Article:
Referring now to the accompanying drawing in detail, and particularly to Figs. 1 to 4, inclusive, the letter A indicates a hermetically sealed glass tube of a well known form which forms a container for a bath or body of fluid B, which may be of toluol or other suitable material useful for storing and preserving suture C, which is of catgut or other material from which such sutures are commonly made. If the suture is of cat-gut, it is preferably, though not necessarily treated by impregnating or saturating with a bath of suitable antiseptic,

such as potassium mercuric iodid, or the like. Prior to its insertion in the glass tube A, at the time the storing or preserving fluid and the suture are placed in the tube, I also insert in such tube a small fusible body shown at D. This fusible body, which is preferably in the nature of a small cylinder,

as shown in Fig. 2, may be made by cutting asection or piece from a continuous wire composed of fusible material, preferably a metallic alloy. This fusible piece or body D, which is intended to fuse or melt at a predetermined degree of temperature, say about 250 Fahrenheit, is preferably made up of a suitable fusible metallic alloy, composed for instance of of 1% of silver, of bismuth and 59{%% of lead, although it will of course be understood that the materials of the alloy or relative proportions thereof may be altered to suit the individual requirements. After the suture, the storing fluid and the fusible body have all been placed in the glass tube, as shown in Fig. 1, the latter is hermetically sealed by the fusion of the glass and is then heated at a predetermined temperature, for the purpose of thoroughly sterilizing the suture. For such sterilization I prefer to employ heat at a temperature considerably in excess of the most rigid bacteriological requirements. If, for instance, I employ heat at a temperature of 275 Fahrenheit for -the purpose of sterilizing the suture, I

may if desired, make the fusible body D of such a composition or alloy that it will melt at this degree of temperature, or if desired, it may be made of an alloy which will melt at a temperature slightly below 275 Fahrenheit, says for instance, 250 F. By having the fusible alloy melt at the suture sterilizing temperature, in the example given, 275 Fahrenhelt, it will be noted that when the temperature within the tube reaches.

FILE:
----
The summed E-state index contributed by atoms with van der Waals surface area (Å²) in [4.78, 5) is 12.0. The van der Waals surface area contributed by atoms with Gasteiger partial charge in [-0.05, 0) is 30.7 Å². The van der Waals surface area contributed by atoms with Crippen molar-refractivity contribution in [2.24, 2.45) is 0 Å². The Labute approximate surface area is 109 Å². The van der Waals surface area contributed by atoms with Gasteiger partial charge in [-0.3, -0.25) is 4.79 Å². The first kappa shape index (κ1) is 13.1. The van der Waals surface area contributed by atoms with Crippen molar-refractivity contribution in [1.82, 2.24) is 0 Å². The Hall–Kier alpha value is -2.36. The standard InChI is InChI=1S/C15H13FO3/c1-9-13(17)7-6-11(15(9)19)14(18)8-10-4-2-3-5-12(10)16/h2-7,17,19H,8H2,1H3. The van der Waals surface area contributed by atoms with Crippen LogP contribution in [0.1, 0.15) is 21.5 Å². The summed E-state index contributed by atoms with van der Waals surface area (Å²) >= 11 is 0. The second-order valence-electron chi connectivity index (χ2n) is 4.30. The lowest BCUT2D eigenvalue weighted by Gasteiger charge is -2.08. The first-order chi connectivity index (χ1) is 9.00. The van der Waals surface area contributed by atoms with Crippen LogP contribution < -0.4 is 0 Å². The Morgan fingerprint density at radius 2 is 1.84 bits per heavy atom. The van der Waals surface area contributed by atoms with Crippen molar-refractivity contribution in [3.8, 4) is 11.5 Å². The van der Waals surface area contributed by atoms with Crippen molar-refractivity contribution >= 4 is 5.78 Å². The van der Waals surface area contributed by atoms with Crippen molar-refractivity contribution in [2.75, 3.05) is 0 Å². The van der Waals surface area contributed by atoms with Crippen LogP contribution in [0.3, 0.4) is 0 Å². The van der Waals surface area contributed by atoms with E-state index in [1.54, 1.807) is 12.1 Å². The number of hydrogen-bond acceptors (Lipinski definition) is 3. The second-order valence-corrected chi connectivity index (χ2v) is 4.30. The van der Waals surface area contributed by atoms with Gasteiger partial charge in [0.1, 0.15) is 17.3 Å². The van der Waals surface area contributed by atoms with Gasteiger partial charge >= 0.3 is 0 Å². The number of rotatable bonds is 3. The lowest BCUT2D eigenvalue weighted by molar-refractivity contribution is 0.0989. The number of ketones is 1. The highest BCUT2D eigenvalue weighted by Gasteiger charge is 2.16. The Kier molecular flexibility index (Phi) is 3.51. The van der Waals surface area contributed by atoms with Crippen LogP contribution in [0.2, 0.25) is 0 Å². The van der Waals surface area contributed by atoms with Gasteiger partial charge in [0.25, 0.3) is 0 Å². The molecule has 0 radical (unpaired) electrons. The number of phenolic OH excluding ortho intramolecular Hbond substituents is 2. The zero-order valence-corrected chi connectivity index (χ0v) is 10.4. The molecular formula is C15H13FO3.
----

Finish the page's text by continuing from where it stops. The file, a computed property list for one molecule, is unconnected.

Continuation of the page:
such point, and the alloy melts, it will indicate not only that the outside of the tubes have been subjected to the sterilizing degree of temperature specified, but that the heat has actually been conducted to the interior of the tube, thus without a doubt rendering sterile the contained suture.

"Where I have spoken of subjecting the package to heat at 275 F. for the purpose of sterilization, I have merely given this by way of example, for any desired degree of heat proper for the occasion may be employed. For instance, heat at a temperature of more than 250 Fahrenheit is usually more than ample for killing any bacterial organisms, but as stated,=I prefer to employ the heat at a temperature in excess of the most rigid bacteriological requirements.

After the package has been thoroughly sterilized through subjection to the action of heat, as above mentioned, an examination of the package will show that the fuse which was placed in the tube in the form of a short cylindrical section or piece of metal or piece of wire, is melted together in a shapeless mass or slug, as shown in Figs. 3 and 4, this melting of course having taken place when the temperature in the glass tube was raised to the predetermined degree in the example given.

In Figs. 5, 6 and 7 I have shown a modified form of fusible device which may be employed in the container in place of the fusible body D. In the modification I employ a short shank or rod E, of a fusible body or alloy, and form heads e at each end thereof. These heads are adapted to engage withthe slotted ends f of the resilient flat metallic stop F, which is preferably of spring steel, the shank and strip when assembled appearing as shownin Fig. 7, the strip constituting a bowed spring held .under tension. Now when a container having this assembled fusible device therein is heated to the proper sterilizing temperature, the melting or fusing of the shank E will permit the expansion of the bowed spring so that the latter under the action of its tension will straighten or fly out pulling the now fusing shank in half, or dividing it as will be readily understood. The whole device will thus have a dismantled appearance in the tube, clearly showing that sterilization of the contents has taken place.

In Fig. 8, I have shown another modified form of fusible device, in this instance a small spring wire member G being employed, said member being coiled interme diate its ends as at g the terminals 9 of the member being connected together by a small fusible piece or block 9 This device is also seated inthe tube and in operation when the fusible block 9 softens or melts under the influence of the sterilizing heat the two In Fig. 9, I have shown still a further modification of the invention, and one which operates on the same principle as that shown in Fig. 8, but in this case a piece of fiat spring steel or the like is bent into loop form to constitute the member H, the. ends of which are joined by the piece or block of fusible metal 72..